Chances are the feelings that we associate with Easter this year are not the same as usual – and there’s something unsettling about that. I’ve always been struck by the joy of Easter morning and how it insinuates its way into the hearts of the fervent and not so fervent alike. If it’s different this year, our isolation has much to do with that. In our Gospel this morning, Mary Magdalene upon seeing the empty tomb runs to Peter and John with the news which she could not keep to herself, even if its full meaning was not yet revealed. We see the same with the Blessed Mother’s intuition after the Annunciation to go immediately to visit her cousin Elizabeth. Good news is intended to be shared, we are helpless but want to let others know. Since this morning dawns with the very best news that our faith has to offer, at no moment in time do our empty churches seem quite so strange and so disorienting.
We are also weighed down with fears of different kinds and uncertainty for the future. This may be fear for ourselves, but for so many it has to do with those we love and for whom we have responsibility. Christianity does not offer the consolation of seeking escape into another world. The concrete requirement of earning a living so that others may live without crushing anxiety is not beside the point. It is love in action, and we worry that we will lack the means to do this. If the events that we have brought to mind these last few days mean anything, it’s that our faith does not turn away from pain and sorrow.
But Easter says that pain and sorrow, suffering and death do not have the last word. And is it possible that our present situation may actually help us to see this more clearly? Yes, we miss a public celebration this year, but might not this be a moment to focus attention on a truth that does not depend upon the circumstances in which it is proclaimed? Christ is risen, and we become sharers in his divine life. The new life that we celebrate this morning is not our biological life, shadowed as it is by death. It is eternal life, God’s own life. Christ’s victory over the power of sin and death is intrinsically connected to peace, a peace that this world cannot give. At a time when we could easily give in to fear, the Alleluias that we sing out this morning, if only to ourselves, are incompatible with a life rooted in fear.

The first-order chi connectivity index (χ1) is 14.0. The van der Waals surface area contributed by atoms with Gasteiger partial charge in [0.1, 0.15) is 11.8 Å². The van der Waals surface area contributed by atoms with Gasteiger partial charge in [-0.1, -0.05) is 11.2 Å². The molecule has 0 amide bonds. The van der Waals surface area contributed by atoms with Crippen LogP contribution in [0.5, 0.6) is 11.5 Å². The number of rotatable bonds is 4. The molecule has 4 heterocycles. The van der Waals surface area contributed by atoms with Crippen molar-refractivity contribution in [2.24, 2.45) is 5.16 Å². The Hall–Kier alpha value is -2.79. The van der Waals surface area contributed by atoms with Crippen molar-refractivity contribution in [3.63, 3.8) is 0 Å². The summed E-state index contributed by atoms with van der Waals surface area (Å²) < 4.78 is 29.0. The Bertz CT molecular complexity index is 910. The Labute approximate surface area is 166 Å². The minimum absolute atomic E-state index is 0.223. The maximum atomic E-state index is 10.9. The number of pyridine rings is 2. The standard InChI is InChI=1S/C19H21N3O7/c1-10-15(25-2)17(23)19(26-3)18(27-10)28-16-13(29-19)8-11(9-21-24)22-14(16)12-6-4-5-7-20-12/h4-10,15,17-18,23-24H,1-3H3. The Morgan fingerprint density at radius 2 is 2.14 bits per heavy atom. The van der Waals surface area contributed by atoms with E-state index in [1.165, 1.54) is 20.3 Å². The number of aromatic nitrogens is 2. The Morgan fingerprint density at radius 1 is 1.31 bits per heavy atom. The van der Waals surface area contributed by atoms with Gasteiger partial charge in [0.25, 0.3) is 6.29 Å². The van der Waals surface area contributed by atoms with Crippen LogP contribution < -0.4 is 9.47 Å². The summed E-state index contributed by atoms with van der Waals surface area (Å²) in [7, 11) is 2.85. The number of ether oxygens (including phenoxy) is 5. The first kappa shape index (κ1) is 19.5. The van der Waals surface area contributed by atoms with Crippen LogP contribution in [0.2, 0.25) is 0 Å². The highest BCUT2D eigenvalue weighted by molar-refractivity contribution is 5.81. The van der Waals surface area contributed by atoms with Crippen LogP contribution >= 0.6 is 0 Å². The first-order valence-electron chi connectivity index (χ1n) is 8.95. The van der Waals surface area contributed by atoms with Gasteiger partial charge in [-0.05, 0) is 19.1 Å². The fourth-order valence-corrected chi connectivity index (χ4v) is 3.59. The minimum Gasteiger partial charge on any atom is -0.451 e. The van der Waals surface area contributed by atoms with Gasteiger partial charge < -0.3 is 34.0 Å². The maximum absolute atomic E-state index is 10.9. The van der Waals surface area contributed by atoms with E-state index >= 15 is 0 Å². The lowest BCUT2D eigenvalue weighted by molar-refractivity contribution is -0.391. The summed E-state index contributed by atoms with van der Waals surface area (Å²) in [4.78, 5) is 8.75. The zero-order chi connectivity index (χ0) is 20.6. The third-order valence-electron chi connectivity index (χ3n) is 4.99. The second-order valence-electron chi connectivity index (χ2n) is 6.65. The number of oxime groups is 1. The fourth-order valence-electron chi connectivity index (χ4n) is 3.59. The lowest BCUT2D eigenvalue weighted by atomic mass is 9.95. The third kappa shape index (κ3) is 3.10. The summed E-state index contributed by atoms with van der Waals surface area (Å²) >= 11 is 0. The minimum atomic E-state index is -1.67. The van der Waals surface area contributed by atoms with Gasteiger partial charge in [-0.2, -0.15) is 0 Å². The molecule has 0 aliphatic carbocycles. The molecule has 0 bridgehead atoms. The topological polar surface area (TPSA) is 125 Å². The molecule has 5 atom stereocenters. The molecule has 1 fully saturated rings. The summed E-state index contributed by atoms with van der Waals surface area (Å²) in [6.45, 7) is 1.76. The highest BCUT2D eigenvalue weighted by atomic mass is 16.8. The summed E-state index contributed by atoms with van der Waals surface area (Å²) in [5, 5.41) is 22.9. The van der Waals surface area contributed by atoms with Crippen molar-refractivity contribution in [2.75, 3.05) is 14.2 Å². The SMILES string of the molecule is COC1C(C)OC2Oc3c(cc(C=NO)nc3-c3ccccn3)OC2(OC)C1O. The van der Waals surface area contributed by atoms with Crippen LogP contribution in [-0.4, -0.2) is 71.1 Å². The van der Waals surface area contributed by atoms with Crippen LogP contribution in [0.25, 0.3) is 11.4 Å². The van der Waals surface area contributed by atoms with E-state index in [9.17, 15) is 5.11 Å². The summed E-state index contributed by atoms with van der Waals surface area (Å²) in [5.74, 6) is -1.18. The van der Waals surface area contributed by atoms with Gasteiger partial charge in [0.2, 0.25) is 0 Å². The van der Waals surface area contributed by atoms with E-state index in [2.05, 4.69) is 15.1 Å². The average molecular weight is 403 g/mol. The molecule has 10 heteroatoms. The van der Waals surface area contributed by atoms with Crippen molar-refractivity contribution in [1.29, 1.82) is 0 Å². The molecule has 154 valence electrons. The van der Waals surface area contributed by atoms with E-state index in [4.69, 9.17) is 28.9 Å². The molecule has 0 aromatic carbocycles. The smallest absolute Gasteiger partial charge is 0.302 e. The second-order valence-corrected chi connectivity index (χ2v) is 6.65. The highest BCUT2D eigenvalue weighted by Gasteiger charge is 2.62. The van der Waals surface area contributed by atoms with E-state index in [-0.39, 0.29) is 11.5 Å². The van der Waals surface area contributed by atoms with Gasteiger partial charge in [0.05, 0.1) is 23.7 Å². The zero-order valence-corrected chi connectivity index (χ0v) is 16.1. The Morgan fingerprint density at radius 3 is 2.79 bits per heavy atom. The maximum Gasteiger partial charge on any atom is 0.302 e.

We were destined for death, caught in the “hunter’s snare,” to echo the Lenten response. God himself has set us free from the hunter’s snare; locked up inside ourselves, the Author of life, in his great mercy, has come to redirect and reorder our passions. That the “strong one” should have accomplished this through weakness and self-abasement is the startling truth of our faith. So says my favorite hymn of these days….
What wondrous love is this, O my soul, O my soul
What wondrous love is this, O my soul!
What wondrous love is this that caused the Lord of bliss
To bear the dreadful curse for my soul, for my soul,
To bear the dreadful curse for my soul!
And when I’m free from death, I’ll sing on, I’ll sing on
And when I’m free from death, I’ll sing on;
And when from death I’m free, I’ll sing and joyful be,
And through eternity, I’ll sing on, I’ll sing on,
And through eternity, I’ll sing on!